Sewall, Marcia. People of the Breaking Day. Atheneum, 1990.

Sewall, Marica. The People of Plimoth. Aladdin, 1986.

Sewall, Marcia. Thunder from the Clear Sky. Atheneum, 1995.

Siegel, Beatrice. Fur Traders and Traders: The Indians, the Pilgrims, and the Beaver. Walker, 1981.

Siegel, Beatrice, Indians of the Northeast Woodlands. Walker, 1992.

Silver, Donald M. and Patricia J. Wynne. Easy Make and Learn Projects: The Pilgrims, the Mayflower & More. Scholastic, 2001.

Skarmeas, Nancy J. The Story of Thanksgiving. Ideals Publications, 1999.

Sorenson, Lynda. Holidays: Thanksgiving. Rourke, 1994.

Stamper, Judith Bauer. New Friends in a New Land: A Thanksgiving Story. Steck-Vaughn, 1993.

Stamper, Judith Bauer. Thanksgiving Fun Activity Book. Troll, 1993.

Stanley, Diane. Thanksgiving on Plymouth Plantation. HarperCollins, 2004.

Steigemeyer, Julie. Thanksgiving: A Harvest Celebration. Concordia, 2003.

Tryon, Leslie. Albert's Thanksgiving. Aladdin, 19983.

Umnik, Sharon Dunn (Ed.). 175 Easy-to-Do Thanksgiving Crafts. Boyds Mills Press, 1996.

Waters, Kate. Giving Thanks: The 1621 Harvest Feast. Scholastic, 2001.

Waters, Kate. Samuel Eaton's Day: A Day in the Life of a Pilgrim Boy. Scholastic, 1993.

Waters, Kate. Sarah Morton's Day: A Day in the Life of a Pilgrim Girl. Scholastic, 1989.

Waters, Kate. Tapenum's Day: A Wampanoag Boy in Pilgrim Times. 1996.

Weisgard, Leonard. The Plymouth Thanksgiving. Doubleday, 1967.

Whitehead, Pat. Best Thanksgiving Book, ABC Adventures. Troll Communications, 1985.

Tuesday, November 11, 2014

A Twitter Chat on American Indian Literature for Youth

Note: The chat described below was storifed and is available here: #SupportWNDB Native American Chat

Are you on Twitter? What are you doing a week from today? I'm asking, because...

Tuesday, November 18, 2014
9:00 PM Eastern Time

Allie Jane Bruce
and me (Debbie Reese)

Will host a Twitter Chat
Join Us!
#SupportWNDB


I did a post for the We Need Diverse Books page. Below is a screen capture. Please go read it. It has the kind of info that I want to feature in the chat next week. Allie Jane Bruce, by the way, is the kind of librarian that I wish was in every library, every school, around the world. Yes. The world.


Monday, November 10, 2014

Anton Treuer's EVERYTHING YOU WANTED TO KNOW ABOUT INDIANS BUT WERE AFRAID TO ASK

Anton Treuer's Everything You Wanted to Know about Indians But Were Afraid to Ask is one of the books I think every teacher ought to have on her shelf, and that every library ought to have, too, in multiple copies.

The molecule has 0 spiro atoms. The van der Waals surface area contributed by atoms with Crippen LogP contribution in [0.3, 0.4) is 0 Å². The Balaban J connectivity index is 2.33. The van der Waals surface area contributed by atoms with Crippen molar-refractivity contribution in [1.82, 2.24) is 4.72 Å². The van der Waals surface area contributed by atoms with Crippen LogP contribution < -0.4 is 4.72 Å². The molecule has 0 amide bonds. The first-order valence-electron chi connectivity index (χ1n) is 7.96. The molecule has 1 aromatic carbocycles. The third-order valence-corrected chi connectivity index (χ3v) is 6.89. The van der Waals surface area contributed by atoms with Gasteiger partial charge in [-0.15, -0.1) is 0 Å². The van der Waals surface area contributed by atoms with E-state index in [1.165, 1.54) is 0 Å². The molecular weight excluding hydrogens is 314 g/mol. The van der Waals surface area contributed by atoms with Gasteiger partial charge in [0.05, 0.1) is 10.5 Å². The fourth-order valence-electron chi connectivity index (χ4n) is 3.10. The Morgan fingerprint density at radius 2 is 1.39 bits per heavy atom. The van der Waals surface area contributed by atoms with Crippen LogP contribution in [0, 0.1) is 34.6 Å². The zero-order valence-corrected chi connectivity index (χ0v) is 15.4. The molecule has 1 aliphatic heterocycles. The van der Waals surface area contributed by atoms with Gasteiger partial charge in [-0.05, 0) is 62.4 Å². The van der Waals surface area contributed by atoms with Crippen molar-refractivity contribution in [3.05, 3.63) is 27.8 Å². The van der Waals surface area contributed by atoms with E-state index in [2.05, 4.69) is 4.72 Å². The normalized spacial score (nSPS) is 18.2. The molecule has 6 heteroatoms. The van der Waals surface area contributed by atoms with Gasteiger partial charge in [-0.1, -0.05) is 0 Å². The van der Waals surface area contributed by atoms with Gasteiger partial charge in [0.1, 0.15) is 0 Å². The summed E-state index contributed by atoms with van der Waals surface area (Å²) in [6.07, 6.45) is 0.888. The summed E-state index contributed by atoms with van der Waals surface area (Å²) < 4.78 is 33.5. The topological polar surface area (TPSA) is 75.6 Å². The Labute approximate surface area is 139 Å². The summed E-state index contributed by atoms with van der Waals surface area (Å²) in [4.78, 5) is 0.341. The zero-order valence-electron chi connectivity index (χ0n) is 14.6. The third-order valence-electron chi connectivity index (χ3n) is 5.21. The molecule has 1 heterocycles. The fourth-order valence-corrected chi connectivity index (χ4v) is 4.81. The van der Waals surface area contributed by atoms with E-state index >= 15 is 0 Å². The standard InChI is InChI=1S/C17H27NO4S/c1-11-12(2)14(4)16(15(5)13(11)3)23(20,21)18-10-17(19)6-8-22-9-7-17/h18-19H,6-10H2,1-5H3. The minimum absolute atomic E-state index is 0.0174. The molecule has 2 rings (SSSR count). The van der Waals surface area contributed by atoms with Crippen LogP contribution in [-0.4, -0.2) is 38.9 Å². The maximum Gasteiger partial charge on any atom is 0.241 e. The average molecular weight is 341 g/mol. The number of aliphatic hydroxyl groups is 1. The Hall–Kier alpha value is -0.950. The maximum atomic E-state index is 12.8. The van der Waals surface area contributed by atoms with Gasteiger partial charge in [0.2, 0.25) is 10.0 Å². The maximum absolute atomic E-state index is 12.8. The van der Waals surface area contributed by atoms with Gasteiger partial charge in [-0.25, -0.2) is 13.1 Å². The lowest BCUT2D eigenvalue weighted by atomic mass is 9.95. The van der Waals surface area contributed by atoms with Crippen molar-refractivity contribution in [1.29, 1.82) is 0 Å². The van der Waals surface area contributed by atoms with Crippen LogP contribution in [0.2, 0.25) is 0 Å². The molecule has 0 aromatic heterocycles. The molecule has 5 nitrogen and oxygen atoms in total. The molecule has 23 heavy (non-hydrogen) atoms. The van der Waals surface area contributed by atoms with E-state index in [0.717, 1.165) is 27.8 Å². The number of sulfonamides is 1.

Published in 2012 by the Minnesota Historical Society Press, the information in Treuer's book is presented in a question/answer format. If you've already got Do All Indians Live in Tipis from the National Museum of the American Indian (NMAI), add this one to your shopping cart or order form right away. Though there is some overlap (both, for example, discuss use of "American Indian" versus "Native American"), there are definitely a lot of things that are not in the NMAI book, and, because Treuer is Ojibwe, we get more depth on that nation, in particular.

The contents of the book are in question/answer format, with the questions ones that Treuer is asked in lectures and workshops. He's the executive director of the American Indian Resource Center at Bemidji State in Minnesota.

Here's the table of contents:

Introduction: Ambassador
Terminology
History
Religion, Culture & Identity
Powwow
Tribal Languages
Politics
Economics
Education
Perspectives: Coming to Terms and Future Directions
Conclusion: Finding Ways to Make a Difference

Some highlights:

In History, Treuer addresses the land bridge theory of the continent's first inhabitants by pointing to new research of archeological sites that forces us to reconsider that theory. He also answers the oft-posed question "why does it matter" when Indians got here. He says that the question itself is one whose subtext is that everyone is immigrant to this continent, and as such, is an attempt to undermine Native Nations.

In Perspectives, Treur takes on the "my great grandmother was a Cherokee princess" statement that so many of us hear. He does the usual rebuttal that royalty is not part of Cherokee societal structure, but he also says this:
If your great-grandmother was Cherokee, then one of your grandparents was too, and one of your parents, and in actuality you are Cherokee as well. Someone who truly identifies with his or her native ancestry will say, "I am Cherokee."
He goes on to say that the "my great grandmother" statement, though well-intended, demonstrates a level of ignorance about Cherokee history and culture, and posits that those who have actually investigated that family story and Cherokee culture would come away saying "I'm Cherokee" (if the story is legitimized) and would abandon the "princess" claim because it is not valid.

In the Conclusion, Treuer writes about a grassroots effort amongst local businessmen in Bemidji to add Ojibwe words to their signage. A simple action, it brings visibility to a people and their language that is rare. And, it welcomes Ojibwe people in ways that affirm who they are. Here's a photo from the book, showing the signage at the hospital:



If you want to make your classroom, school, or library more welcoming to Native peoples, signage is a good option. A couple of years ago, I pointed to a number of resources you can turn to do that.

If you've got a choice, I encourage you to get Everything You Wanted to Know about Indians But Were Afraid to Ask from an independent bookstore like Birchbark Books.

I like Treuer's book. He writes directly and conveys nuances to, amongst the 500+ federally recognized tribal nations. I highly recommend you add it to your collections.